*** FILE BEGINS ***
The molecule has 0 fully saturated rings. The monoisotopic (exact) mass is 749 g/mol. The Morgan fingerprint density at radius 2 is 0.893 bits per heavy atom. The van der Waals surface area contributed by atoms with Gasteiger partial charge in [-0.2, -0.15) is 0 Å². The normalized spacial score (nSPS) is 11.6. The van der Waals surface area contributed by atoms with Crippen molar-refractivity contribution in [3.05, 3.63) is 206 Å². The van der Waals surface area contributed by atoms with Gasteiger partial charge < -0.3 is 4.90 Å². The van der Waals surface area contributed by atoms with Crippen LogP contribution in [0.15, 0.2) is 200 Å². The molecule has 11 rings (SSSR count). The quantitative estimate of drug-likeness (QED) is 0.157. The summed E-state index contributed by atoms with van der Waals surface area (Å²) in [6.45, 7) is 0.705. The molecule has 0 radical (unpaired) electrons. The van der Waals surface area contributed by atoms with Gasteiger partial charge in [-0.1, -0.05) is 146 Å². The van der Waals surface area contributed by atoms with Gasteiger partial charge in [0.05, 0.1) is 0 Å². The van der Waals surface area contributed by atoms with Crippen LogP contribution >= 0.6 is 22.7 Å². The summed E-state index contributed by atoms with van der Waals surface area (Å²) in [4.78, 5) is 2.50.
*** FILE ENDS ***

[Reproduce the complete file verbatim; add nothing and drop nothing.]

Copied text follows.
The molecule has 0 fully saturated rings. The monoisotopic (exact) mass is 749 g/mol. The Morgan fingerprint density at radius 2 is 0.893 bits per heavy atom. The van der Waals surface area contributed by atoms with Gasteiger partial charge in [-0.2, -0.15) is 0 Å². The normalized spacial score (nSPS) is 11.6. The van der Waals surface area contributed by atoms with Crippen molar-refractivity contribution in [3.05, 3.63) is 206 Å². The van der Waals surface area contributed by atoms with Gasteiger partial charge < -0.3 is 4.90 Å². The van der Waals surface area contributed by atoms with Crippen LogP contribution in [0.15, 0.2) is 200 Å². The molecule has 11 rings (SSSR count). The quantitative estimate of drug-likeness (QED) is 0.157. The summed E-state index contributed by atoms with van der Waals surface area (Å²) in [6.45, 7) is 0.705. The molecule has 0 radical (unpaired) electrons. The van der Waals surface area contributed by atoms with Gasteiger partial charge in [-0.1, -0.05) is 146 Å². The van der Waals surface area contributed by atoms with Gasteiger partial charge in [0.05, 0.1) is 0 Å². The van der Waals surface area contributed by atoms with Crippen LogP contribution >= 0.6 is 22.7 Å². The summed E-state index contributed by atoms with van der Waals surface area (Å²) in [4.78, 5) is 2.50.